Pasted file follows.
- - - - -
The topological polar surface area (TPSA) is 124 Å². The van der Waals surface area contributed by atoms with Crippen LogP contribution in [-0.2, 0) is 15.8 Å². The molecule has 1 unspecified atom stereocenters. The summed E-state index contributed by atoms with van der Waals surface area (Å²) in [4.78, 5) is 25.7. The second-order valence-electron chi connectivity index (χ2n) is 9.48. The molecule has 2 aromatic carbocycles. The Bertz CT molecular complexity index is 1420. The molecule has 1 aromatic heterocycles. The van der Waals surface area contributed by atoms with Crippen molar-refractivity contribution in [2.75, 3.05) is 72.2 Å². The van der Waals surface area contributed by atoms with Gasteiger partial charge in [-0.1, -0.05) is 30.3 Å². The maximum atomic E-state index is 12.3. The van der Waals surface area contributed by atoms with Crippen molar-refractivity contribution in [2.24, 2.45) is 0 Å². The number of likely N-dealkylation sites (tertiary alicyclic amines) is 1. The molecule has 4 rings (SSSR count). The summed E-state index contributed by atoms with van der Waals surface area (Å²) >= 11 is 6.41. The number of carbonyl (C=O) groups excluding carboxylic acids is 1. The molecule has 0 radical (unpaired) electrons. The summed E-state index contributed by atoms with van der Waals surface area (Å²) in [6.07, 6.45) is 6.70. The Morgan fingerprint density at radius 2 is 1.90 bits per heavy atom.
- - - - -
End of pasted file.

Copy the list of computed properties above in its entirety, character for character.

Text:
The topological polar surface area (TPSA) is 124 Å². The van der Waals surface area contributed by atoms with Crippen LogP contribution in [-0.2, 0) is 15.8 Å². The molecule has 1 unspecified atom stereocenters. The summed E-state index contributed by atoms with van der Waals surface area (Å²) in [4.78, 5) is 25.7. The second-order valence-electron chi connectivity index (χ2n) is 9.48. The molecule has 2 aromatic carbocycles. The Bertz CT molecular complexity index is 1420. The molecule has 1 aromatic heterocycles. The van der Waals surface area contributed by atoms with Crippen molar-refractivity contribution in [2.75, 3.05) is 72.2 Å². The van der Waals surface area contributed by atoms with Gasteiger partial charge in [-0.1, -0.05) is 30.3 Å². The maximum atomic E-state index is 12.3. The van der Waals surface area contributed by atoms with Crippen molar-refractivity contribution in [2.24, 2.45) is 0 Å². The number of likely N-dealkylation sites (tertiary alicyclic amines) is 1. The molecule has 4 rings (SSSR count). The summed E-state index contributed by atoms with van der Waals surface area (Å²) >= 11 is 6.41. The number of carbonyl (C=O) groups excluding carboxylic acids is 1. The molecule has 0 radical (unpaired) electrons. The summed E-state index contributed by atoms with van der Waals surface area (Å²) in [6.07, 6.45) is 6.70. The Morgan fingerprint density at radius 2 is 1.90 bits per heavy atom.